The National Institute of Standards and Technology (NIST)’s Post-Quantum Cryptography Standardization project second round candidates have just been announced, a thinned-down selection of the 71 entries submitted by November 2017. In the past year, NIST has been assessing the submissions, and scrutinizing them for security and efficiency. The goal of the project is to create a set of standards for protecting electronic information from attack by the computers of today and in the future.
The competition has seen great engagement from the cryptographic community, with the large number of entries and lively analysis/debate being promising signs that highly-secure, studied, trusted and efficient algorithms will emerge in 2022-2024.
The second-round candidates comprise a varied and diverse selection of the original submissions, covering all of the main algorithm families, but with a few surprises.
Quantum-resistant algorithms rely on one of four main types of difficult problems, against which quantum computers are thought to offer no benefit: lattices; hashes; codes; or multivariate quadratic polynomial problems.
The selected algorithms fall into two categories: those which allow public-key encryption (17 selected) and key establishment, and those for creating digital signatures (9 selected).
In the public-key encryption and key establishment selections, 53% of the second-round candidates are based on lattice problems. These lattice problems have unique theoretical security properties, leading to them being the most popular of the quantum-resistant public-key schemes, hence it’s not a surprise they occupy the lion’s share of the selections. In second place are code-based schemes with 41%.
A surprise inclusion is the Classical McEliece scheme, a code-based scheme that dates back to 1978 but has rarely seen use due to large key sizes. It would be ironic if the McEliece scheme were to finally come into use, 45 years after its invention. If McEliece had become the standard public key algorithm in place of (quantum-vulnerable) RSA in the late 1970s, quantum computing would not be such a threat to modern cryptography.
The final scheme in the public-key category is a supersingular isogeny scheme, a relatively new category but one that’s seen experimentation by Microsoft and Cloudflare. This is one to watch.
In the signature category, only three of the nine are lattice-based, while almost half are Multivariate Quadratic (MQ) based. MQ schemes, while attractive in terms of efficiency, have a long and chequered history of catastrophic mathematical vulnerabilities, with no MQ-based scheme ever seeing meaningful real-world use – the inclusion of so many MQ schemes is a surprise. Another surprise comes in the inclusion of only a single hash-based scheme – but maybe this is a sign that hash-based schemes have reached an optimal state, with only a single scheme being required.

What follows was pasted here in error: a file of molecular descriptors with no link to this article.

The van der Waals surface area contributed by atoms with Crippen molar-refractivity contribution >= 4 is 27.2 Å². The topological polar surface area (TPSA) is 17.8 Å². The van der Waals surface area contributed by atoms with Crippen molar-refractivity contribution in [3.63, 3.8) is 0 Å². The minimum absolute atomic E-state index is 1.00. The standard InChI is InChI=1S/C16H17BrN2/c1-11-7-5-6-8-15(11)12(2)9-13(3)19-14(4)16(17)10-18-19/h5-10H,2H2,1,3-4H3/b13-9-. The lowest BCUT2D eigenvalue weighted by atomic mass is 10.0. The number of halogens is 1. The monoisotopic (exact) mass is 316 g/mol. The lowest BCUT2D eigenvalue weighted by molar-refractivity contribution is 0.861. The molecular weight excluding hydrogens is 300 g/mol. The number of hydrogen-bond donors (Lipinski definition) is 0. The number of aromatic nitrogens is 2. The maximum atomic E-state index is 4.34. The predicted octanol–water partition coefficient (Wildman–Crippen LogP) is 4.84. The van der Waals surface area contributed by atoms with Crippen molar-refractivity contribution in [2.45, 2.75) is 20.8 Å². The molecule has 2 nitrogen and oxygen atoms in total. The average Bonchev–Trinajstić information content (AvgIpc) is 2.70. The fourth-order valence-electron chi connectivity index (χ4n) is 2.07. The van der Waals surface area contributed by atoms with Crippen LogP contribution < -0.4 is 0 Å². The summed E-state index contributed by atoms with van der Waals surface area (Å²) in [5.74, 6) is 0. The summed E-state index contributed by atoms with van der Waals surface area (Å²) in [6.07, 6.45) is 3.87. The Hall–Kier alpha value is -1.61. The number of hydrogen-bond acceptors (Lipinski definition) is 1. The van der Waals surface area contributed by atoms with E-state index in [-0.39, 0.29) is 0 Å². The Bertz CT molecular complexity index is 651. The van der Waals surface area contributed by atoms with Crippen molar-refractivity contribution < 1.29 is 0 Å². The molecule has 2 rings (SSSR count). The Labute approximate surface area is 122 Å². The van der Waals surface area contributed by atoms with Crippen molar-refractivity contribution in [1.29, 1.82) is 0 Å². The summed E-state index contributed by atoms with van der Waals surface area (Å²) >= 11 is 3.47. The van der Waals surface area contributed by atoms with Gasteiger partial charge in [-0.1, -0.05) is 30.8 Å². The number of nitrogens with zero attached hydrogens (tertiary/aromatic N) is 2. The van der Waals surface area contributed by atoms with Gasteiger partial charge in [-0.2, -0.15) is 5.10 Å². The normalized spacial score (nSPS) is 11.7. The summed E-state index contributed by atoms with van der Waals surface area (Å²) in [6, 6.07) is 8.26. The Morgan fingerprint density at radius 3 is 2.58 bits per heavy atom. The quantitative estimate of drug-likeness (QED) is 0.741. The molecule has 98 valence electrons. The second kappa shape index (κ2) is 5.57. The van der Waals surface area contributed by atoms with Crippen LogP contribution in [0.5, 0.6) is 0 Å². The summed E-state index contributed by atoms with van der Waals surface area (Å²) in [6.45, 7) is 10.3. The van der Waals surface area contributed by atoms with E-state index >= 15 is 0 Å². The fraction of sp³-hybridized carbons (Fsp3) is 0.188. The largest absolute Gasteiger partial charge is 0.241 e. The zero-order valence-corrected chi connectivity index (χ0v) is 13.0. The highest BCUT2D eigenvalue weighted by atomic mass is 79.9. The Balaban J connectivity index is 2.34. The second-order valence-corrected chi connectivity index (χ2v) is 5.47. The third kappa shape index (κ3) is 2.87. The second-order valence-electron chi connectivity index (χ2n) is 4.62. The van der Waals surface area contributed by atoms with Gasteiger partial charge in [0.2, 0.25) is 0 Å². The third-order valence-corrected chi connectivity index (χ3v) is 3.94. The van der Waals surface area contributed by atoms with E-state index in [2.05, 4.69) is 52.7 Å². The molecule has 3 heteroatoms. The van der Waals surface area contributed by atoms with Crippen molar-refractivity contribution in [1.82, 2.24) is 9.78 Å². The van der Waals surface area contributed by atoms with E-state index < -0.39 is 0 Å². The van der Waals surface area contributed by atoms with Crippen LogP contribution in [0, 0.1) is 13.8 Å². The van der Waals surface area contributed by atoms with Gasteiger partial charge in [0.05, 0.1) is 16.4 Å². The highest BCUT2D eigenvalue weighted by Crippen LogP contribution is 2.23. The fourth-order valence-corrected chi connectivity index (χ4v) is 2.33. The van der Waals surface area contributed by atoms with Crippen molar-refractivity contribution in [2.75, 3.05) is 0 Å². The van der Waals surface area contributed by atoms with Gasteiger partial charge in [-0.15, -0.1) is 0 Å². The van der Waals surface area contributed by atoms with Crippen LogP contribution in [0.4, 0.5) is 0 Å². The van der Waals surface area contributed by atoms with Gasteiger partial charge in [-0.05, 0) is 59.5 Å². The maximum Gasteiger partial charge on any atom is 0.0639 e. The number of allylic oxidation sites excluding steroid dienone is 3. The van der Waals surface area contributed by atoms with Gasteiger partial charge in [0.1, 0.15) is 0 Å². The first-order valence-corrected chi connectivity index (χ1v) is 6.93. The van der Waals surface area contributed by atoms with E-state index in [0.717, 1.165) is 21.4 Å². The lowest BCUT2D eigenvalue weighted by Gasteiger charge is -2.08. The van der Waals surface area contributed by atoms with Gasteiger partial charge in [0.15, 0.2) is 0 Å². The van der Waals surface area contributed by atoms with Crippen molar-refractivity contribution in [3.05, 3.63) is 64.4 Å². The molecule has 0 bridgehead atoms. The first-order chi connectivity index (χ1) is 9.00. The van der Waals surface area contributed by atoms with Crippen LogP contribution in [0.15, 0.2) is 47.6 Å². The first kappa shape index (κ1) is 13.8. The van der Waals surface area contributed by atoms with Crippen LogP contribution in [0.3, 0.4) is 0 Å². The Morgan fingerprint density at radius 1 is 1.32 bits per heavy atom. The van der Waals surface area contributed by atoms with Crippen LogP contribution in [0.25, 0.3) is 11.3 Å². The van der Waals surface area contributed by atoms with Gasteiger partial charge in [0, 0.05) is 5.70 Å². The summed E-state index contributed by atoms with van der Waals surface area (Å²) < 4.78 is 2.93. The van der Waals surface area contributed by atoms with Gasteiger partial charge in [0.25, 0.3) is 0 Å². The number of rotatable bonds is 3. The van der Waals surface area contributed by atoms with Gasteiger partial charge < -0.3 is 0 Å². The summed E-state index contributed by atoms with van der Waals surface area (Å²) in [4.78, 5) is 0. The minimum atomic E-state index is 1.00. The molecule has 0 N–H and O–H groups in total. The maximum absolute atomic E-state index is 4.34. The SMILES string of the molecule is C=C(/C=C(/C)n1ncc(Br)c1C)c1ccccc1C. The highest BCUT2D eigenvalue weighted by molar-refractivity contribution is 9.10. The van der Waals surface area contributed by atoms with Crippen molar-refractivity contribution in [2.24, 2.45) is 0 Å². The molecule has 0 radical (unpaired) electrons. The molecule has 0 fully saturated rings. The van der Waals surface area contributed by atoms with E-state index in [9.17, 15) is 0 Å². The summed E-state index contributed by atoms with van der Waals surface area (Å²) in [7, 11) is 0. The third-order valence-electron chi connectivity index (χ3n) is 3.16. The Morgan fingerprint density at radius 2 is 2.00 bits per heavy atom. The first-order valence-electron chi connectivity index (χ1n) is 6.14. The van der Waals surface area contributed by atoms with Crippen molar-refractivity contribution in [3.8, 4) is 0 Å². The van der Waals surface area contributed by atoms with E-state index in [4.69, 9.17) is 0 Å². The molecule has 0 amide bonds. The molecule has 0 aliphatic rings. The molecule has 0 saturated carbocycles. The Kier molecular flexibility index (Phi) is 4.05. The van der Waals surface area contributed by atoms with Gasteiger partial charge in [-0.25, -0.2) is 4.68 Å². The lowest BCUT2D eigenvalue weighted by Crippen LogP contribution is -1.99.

A significant number of the round two candidates are encumbered by patents: 47% of the public-key entries and 22% of the signature entries. So far, this doesn’t seem to have affected NIST’s choices, with a similar proportion of round one entries falling under patents.
NIST will hold a standardization conference in August, followed by the beginning of a third round as early as next year, if enough viable candidates remain.
We at Thales will continue to closely follow the progress of the standardization effort but think that the NIST effort is yielding great results so far, particularly in bringing together the worldwide cryptographic community to ensure that we're ready for the arrival of large-scale quantum computing. Our in-house research team has been experimenting with several of the candidate algorithms since 2017 to prepare our products and services for the coming quantum computing revolution, and will continue to do so as the effort progresses and the best algorithms are selected.
For more information on the candidates that will be moving on to the second round of the NIST PQC Standardization Process, click here.
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